To the chagrin of many diabetics, the medication Avandia is back in the news because of its possible link to heart problems. A Senate Finance Committee report released on Saturday says that the drug's manufacturer, GlaxoSmithKline, knew the type 2 diabetes drug had possible harmful cardiac effects several years before a 2007 New England Journal of Medicine study initially raised concerns about Avandia. GSK, for its part, says in a press release that it rejects the report's findings, adding that the committee's conclusions on the safety of Avandia are "based on analyses that are not consistent with the rigorous scientific evidence supporting the safety of the drug." GSK also released a 30-page rebuttal on Wednesday detailing its objections to the Senate Finance Committee's report.
The latest news has some people who take Avandia scratching their heads. "This has created a tremendous degree of uncertainty in our patients," says Robert Vigersky, president of the Endocrine Society and director of the Diabetes Institute at Walter Reed Army Medical Center. "We are recommending that nobody stop this drug precipitously on their own [and] that they speak with their [healthcare] provider." Below are some common questions about the medication, including more of what you should—and shouldn't—do if you're currently taking Avandia.
What are the concerns about heart safety and Avandia?
The Record trial, published in June 2009 in the Lancet and sponsored by GSK, found that Avandia seemed to increase the risk of heart failure in certain patients but didn't find any added risk of heart attack or death. That's in contrast to some, but not all, other studies. A 2007 meta-analysis, which was published in the New England Journal of Medicine and prompted the flurry of concern about Avandia, found that people taking the drug had a higher risk of heart attack and death from cardiovascular causes. And another study, published in November 2008 in the Archives of Internal Medicine, found that the risk of death and heart failure for older people with diabetes seemed to be greater in those taking Avandia than in those taking Actos, another medication in the same class. But none of these studies have produced definitive conclusions. "We actually don't know a lot more now than we did in 2007," when the NEJM analysis was published, says Vigersky, who doesn't accept funding from pharmaceutical companies. But the Record study does suggest that the drug "may not be as risky as had been suggested in that  study," he says, adding that it was the "only study designed as a prospective, randomized, controlled trial to ask the question, 'Is this drug safe in terms of cardiovascular effects?' " The other studies, done retrospectively, observationally, or as a meta-analysis, "don't have the power to really make conclusions that are certain" because of how they were designed or how the data were analyzed, Vigersky says.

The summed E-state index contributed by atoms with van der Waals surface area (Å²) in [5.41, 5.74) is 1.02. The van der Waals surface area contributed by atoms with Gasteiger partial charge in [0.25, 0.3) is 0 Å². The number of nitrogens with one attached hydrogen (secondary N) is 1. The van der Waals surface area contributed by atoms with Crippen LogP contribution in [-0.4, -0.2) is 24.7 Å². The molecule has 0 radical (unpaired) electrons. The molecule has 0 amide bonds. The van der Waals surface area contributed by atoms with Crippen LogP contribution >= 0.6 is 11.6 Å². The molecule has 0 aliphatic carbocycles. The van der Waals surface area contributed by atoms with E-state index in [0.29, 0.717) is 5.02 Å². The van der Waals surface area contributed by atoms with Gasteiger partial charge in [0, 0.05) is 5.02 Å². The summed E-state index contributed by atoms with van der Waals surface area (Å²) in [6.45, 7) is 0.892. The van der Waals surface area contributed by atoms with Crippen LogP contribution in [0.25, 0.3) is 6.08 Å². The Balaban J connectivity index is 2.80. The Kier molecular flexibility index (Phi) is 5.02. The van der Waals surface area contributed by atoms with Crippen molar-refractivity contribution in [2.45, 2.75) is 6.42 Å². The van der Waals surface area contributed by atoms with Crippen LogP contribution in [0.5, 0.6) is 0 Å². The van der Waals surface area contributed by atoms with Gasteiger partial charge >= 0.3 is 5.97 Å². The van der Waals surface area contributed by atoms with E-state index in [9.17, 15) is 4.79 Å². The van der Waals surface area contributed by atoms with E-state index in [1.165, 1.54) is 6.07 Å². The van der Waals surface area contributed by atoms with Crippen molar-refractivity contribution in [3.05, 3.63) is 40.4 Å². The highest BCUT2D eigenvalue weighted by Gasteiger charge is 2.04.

What should I do if I'm currently taking Avandia?
First and foremost, don't stop taking your medication without first talking to your healthcare provider. Ask your doctor any questions you have about continued use of the medicine (or, if you so desire, whether it's possible to switch to another drug), and read the medication guide that your pharmacy dispenses with your prescription to fully understand the benefits and risks of Avandia. Lastly, the Food and Drug Administration asks that you report any side effects you believe are associated with the drug to the agency's MedWatch program. Why can't I stop taking the medicine first before going to see my doctor?
There are some key reasons not to stop taking Avandia without talking to your doctor first. "What we know is that untreated or uncontrolled diabetes carries a substantial risk of complications," says David Kendall, chief scientific and medical officer at the American Diabetes Association. All medications have the potential for harmful side effects, he says, but the risks of uncontrolled diabetes mean you shouldn't chance changing your medication regimen without a doctor's OK. If left untreated, type 2 diabetes can lead to hyperglycemia (high blood sugar levels), causing frequent urination, increased thirst, and in extreme cases, diabetic coma.